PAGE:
Schwarzenegger’s CPUC: Bought and Paid for by AT&T

The traditionally independent agency has become increasingly partisan under Governor Schwarzenegger, ignoring its mandate to protect utility customers.

For Immediate Release From The Utility Reform Network

Schwarzenegger’s CPUC appointees have presided over the most brutal attacks on consumer protections in the organization’s 30-year history, bowing to the wishes of the biggest political donors with devastating results for consumers.

TURN today said Governor Schwarzenegger’s California Public Utilities Commission (CPUC) appointees have presided over the most brutal attacks on consumer protections in the organization’s 30-year history, and accused the Governor of repeatedly bowing to the wishes of his biggest political donors with devastating results for consumers. TURN said the traditionally independent agency has become increasingly partisan under Schwarzenegger, ignoring its mandate to protect utility customers.

"Governor Schwarzenegger’s CPUC appointees have routinely ignored facts, evidence and legal precedents when ruling on important telecommunications issues," said TURN executive director Bob Finkelstein. "As a result, consumers are being denied information, losing the ability to defend themselves against abusive marketing and billing and finding fewer and fewer affordable choices for phone service. At the same time, money from AT&T and others in the telecommunications industry is pouring into the Governor’s bulging campaign coffers."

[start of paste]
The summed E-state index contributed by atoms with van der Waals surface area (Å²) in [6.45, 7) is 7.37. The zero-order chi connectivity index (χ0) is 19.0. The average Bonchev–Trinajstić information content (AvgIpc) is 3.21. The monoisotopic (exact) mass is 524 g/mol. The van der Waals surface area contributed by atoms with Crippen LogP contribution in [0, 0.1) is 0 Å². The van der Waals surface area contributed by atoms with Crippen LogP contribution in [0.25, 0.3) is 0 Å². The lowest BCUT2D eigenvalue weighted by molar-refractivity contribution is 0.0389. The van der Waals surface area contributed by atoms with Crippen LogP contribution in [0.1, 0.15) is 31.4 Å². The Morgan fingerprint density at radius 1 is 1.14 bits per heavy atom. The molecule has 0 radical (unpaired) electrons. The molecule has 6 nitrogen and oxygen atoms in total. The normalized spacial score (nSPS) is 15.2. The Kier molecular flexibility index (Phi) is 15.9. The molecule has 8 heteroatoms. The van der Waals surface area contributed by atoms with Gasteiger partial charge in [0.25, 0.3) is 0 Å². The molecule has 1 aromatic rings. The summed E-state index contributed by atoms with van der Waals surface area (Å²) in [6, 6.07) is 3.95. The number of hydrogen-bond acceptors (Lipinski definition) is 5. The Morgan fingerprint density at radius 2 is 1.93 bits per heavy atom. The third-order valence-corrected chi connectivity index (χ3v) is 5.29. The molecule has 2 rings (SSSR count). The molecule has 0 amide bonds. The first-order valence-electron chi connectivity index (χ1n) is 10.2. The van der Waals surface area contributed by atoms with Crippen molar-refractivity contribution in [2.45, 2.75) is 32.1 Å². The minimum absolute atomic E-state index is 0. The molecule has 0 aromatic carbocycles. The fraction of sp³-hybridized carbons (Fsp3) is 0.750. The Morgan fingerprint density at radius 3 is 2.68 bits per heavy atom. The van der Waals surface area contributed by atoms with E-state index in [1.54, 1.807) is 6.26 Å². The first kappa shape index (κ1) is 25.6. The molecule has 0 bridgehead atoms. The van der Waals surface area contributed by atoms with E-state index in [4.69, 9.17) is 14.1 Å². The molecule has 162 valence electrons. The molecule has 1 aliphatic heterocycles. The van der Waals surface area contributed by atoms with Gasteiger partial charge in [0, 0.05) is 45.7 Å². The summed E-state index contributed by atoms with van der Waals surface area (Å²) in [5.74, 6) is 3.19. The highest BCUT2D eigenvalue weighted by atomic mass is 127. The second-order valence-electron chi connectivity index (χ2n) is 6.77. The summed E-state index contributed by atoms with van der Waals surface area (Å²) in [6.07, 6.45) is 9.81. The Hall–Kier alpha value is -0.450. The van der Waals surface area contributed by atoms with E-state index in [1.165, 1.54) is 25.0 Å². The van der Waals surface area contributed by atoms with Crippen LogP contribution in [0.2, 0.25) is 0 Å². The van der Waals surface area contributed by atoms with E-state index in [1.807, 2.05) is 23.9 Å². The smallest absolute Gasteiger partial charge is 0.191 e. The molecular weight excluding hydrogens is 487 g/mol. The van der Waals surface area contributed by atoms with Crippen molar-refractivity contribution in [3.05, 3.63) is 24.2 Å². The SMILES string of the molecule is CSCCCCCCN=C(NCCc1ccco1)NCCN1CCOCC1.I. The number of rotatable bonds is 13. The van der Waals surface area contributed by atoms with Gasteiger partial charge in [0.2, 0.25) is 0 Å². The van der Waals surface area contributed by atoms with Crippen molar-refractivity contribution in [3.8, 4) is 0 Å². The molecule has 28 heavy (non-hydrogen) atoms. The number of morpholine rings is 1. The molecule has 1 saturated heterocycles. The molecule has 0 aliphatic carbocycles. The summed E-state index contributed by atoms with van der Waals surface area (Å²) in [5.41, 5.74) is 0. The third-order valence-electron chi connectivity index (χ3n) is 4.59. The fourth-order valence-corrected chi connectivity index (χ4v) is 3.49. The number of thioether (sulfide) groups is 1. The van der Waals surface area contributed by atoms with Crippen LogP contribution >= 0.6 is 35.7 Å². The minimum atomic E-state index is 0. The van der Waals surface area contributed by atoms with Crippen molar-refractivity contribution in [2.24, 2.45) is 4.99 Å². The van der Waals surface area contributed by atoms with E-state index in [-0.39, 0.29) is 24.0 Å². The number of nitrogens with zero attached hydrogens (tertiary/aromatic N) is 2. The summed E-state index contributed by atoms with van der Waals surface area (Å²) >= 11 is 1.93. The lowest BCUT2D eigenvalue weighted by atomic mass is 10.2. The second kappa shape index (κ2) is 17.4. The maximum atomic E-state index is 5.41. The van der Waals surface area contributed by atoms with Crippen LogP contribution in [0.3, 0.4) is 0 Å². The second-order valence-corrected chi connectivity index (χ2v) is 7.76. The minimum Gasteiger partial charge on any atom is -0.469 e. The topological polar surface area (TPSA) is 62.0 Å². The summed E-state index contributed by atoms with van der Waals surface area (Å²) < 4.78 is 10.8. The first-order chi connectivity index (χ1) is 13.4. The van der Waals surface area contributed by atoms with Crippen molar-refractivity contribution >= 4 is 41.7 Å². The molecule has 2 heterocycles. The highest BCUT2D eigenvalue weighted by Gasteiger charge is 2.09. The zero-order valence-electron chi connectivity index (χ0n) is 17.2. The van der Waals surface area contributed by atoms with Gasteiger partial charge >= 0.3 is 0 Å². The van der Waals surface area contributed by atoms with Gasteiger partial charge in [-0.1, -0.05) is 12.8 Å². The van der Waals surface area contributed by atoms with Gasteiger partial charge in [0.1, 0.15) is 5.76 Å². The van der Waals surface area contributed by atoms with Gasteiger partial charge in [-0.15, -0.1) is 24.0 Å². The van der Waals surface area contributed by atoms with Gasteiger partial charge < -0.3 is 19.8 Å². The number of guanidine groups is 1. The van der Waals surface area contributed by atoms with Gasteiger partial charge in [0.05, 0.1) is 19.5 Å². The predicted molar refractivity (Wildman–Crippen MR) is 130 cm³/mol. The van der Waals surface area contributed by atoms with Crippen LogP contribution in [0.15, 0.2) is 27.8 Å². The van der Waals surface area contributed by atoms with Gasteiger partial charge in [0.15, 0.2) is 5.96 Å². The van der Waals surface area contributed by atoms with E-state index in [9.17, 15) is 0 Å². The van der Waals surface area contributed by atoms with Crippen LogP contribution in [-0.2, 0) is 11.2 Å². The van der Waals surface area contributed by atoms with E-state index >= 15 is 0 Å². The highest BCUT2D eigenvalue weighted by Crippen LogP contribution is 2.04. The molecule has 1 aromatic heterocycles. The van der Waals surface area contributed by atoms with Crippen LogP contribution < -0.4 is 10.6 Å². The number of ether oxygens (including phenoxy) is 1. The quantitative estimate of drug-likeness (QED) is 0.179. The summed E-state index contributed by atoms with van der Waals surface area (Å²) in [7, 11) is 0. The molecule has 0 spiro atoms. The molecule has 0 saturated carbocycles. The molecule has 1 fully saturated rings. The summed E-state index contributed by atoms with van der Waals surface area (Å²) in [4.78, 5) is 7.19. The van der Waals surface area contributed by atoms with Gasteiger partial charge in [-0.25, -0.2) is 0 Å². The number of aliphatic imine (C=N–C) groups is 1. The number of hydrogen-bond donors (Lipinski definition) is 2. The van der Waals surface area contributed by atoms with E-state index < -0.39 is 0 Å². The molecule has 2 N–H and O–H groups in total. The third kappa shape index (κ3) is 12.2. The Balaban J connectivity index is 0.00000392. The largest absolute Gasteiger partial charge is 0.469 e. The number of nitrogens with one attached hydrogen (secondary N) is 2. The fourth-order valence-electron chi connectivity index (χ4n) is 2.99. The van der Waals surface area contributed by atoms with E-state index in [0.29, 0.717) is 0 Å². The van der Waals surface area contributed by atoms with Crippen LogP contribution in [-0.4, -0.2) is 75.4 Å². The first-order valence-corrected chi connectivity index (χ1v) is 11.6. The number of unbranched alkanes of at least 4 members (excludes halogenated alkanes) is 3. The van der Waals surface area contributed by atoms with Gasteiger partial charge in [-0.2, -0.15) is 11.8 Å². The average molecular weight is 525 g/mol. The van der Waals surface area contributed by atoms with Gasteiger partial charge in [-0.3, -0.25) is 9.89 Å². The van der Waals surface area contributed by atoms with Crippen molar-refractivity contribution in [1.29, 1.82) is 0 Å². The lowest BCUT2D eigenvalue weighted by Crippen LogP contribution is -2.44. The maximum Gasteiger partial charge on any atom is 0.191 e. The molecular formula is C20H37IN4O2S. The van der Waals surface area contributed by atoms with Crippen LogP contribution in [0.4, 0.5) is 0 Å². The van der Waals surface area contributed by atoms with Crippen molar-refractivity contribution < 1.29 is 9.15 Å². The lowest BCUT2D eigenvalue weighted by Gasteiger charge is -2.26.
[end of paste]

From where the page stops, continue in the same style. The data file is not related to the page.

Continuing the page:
TURN said key victories for the big telephone companies under Schwarzenegger include:

  • Phone Deregulation: At AT&T’s urging, the CPUC eliminated rules protecting business and residential customers from rate hikes for local calling, directory assistance and other services, as well as rules preventing rate discrimination against rural customers.
  • Bill of Rights: Reversed historic CPUC decision opposed by the cellular industry requiring contract and bill disclosures, curtailing early termination fees, and limiting unilateral contract change practices.
  • AT&T/SBC Merger: In granting SBC’s merger request, the CPUC ignored an important statute that required the company to share cost savings from the merger with their customers.
  • Veto of SB 440: The CPUC joined phone companies in opposing a bill vetoed by the Governor that would have required the phone companies to notify customers of their rights to dispute charges.
  • Video Franchise Rulemaking: Spearheaded by Schwarzenegger appointee Rochelle Chong, the CPUC’s proposals to institute AB 2987 ignore key statutory provisions designed to protect consumers in favor of a minimal set of rules intended to facilitate the rubber-stamping of franchises to anyone capable of filling out an application.

While the Commission turns its back on consumers, AT&T has opened its wallet for the Governor. AT&T and its affiliate, Cingular, have given over $200,000 to his campaign.